The Seven Laws of Business That Made Chrysler the World's Hottest Car CompanyBook - 1998
In May 7, 1998 Chrysler Corporation and Germany's Daimler-Benz (owner of Mercedes) shocked the business world by announcing their intention to merge. What led to this largest industrial merger of all time? How did Chrysler—which not too long ago needed government-backed loans in order to survive—transform itself into not just a partner coveted by Daimler (the gold standard of European car makers) but the most profitable car company in the world? And what does their mega-merger portend for consumers, governments, shareholders and workers around the world
In Guts, Robert A. Lutz, the product-development genius and iconoclastic leader behind Chrysler's second renaissance, answers these questions and many, many more.
With wit and a surprising frankness, Lutz tells how Chrysler in the early '90s recovered from a second near-death experience to go on and post record profits, emerging as Forbes magazine's "Company of the Year." He credits this remarkable turnaround to Chrysler's having embraced (at his urging) a deliberately "schizophrenic" corporate culture: tough, buttoned-down financial controls coupled with a rock-the-boat, provocative, highly creative product development process. The marriage of these two gave birth to a large family of hit products, starting with the radical, hugely popular Dodge Viper sports car, whose creation Lutz here describes. Along the way, he propounds what he humorously calls "Lutz's Immutable Laws of Business"—seven controversial maxims meant to stand conventional business wisdom on its ear
Guts explains how and why every organization must cultivate a "split personality" combining common sense with freewheeling creativity. It defines the leader's role in maintaining a healthy balance between the two. And it argues that a dynamic tension between them is the prime attribute that enables top-performing companies to introduce new products and achieve record profits
This embracing of opposites is, to say the least, unusual in the corporate world. For Lutz, however, it is business and life—as usual. What else would you expect from a vegetarian who loves a good cigar, a high-achiever who didn't graduate from high school until he was 22, a former Marine fighter pilot whose "Law of Life" is a line from a Rolling Stones song? Add to these paradoxes the fact that Lutz, unlike many of his peers, got into the automobile business because he actually likes cars, and he emerges as the quintessential maverick. Cinderella success story, unorthodox business primer, portrait of an iconoclastic icon, Guts is many books in one, each supplying its own brand of informative, amusing, and entertaining reading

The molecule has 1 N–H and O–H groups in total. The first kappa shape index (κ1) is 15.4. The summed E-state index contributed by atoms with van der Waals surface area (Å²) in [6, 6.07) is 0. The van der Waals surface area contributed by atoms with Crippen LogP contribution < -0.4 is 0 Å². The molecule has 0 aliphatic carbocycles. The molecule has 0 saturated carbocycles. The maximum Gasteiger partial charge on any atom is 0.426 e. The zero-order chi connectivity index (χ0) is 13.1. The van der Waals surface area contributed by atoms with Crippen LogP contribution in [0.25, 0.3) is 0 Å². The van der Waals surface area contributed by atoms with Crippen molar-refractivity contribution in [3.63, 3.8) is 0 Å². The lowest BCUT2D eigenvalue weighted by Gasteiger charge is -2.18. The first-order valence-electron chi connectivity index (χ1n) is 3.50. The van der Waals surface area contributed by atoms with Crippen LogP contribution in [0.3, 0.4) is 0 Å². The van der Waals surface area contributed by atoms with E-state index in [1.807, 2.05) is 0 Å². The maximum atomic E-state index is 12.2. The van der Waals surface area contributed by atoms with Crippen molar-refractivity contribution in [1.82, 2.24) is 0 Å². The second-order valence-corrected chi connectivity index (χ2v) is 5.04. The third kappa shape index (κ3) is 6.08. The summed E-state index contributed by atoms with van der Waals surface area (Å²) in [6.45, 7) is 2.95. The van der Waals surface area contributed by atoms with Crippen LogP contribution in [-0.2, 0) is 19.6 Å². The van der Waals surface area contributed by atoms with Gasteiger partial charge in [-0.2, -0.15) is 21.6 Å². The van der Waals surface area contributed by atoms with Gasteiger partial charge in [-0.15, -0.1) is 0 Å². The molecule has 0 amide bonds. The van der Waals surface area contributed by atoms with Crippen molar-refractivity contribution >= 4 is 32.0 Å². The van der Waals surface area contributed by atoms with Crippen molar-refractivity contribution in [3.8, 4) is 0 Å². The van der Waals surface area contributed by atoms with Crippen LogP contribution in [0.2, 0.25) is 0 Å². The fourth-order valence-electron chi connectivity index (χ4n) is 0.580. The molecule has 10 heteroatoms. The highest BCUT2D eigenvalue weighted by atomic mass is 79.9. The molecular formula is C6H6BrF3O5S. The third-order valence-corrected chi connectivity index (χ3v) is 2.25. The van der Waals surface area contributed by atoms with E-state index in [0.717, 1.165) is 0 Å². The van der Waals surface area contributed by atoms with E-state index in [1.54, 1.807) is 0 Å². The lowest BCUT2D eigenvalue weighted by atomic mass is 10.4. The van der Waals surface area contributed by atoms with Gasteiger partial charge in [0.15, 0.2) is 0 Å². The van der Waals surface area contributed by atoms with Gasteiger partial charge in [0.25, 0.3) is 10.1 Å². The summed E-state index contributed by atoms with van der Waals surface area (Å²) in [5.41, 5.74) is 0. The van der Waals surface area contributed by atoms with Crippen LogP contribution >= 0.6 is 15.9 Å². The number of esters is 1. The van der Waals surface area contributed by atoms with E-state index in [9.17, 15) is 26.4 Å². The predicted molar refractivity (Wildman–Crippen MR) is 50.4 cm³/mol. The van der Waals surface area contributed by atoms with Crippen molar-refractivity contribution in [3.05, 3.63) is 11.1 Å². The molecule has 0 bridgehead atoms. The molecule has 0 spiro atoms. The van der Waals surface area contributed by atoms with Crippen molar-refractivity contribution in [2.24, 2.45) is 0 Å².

- The Customer Is Not Always Right
- The Primary Purpose of Business Is Not "To Make Money"
- When Everyone Else Is Doing It, DON'T!
- Too Much Quality Can Ruin You
- Financial Controls Are Bad
- Disruptive People Are An Asset
- Teamwork Isn't Always Good
"Bob Lutz is one of America's most imaginative and most insightful business leaders. He thinks way outside the box, and when he talks, everyone needs to listen."—Michael Hammer Coauthor, Reengineering the Corporatio
"Lutz has made Chrysler into the feistiest, and most profitable, automaker on the planet."—Steve Miller CEO, Waste Management Inc
"Listening to Lutz is like hearing a Viper engine come to life. It's raw and pure. He loves speed, whether it's related to cars, fighter jets, or change in an organization."—Kent Kresa Chief Executive Officer Northrop Grumman Corporatio
"Bob Lutz knows more about cars than anyone. And he knows more than anyone about fixing car companies . . . but what makes Bob unique is his extraordinary sense of self-confidence—call it guts—which has permitted him always to have fun doing the right thing. So, go get some Guts, and share the fun!"—James P. Womack Author, The Machine That Changed the World, and President, Lean Enterprise Institut
"Original and daring in his actions, Bob Lutz has lived with big business problems and big mistakes to become a rare pioneering winner."—Donald E. Petersen Retired Chairman and CEO, Ford Motor Compan
Baker & Taylor
Provides Chrysler's Senior Manager Bob Lutz's philosophy behind his "Seven Laws" of business, explaining how that can be applied in relation to making changes, transforming an operation, and creating a successful company. 50,000 first printing. $75,000 ad/promo. Tour.
Provides Chrysler's Senior Manager Bob Lutz's philosophy behind his "seven laws" of business, explaining how that can be applied to making changes, transforming an operation, and creating a successful company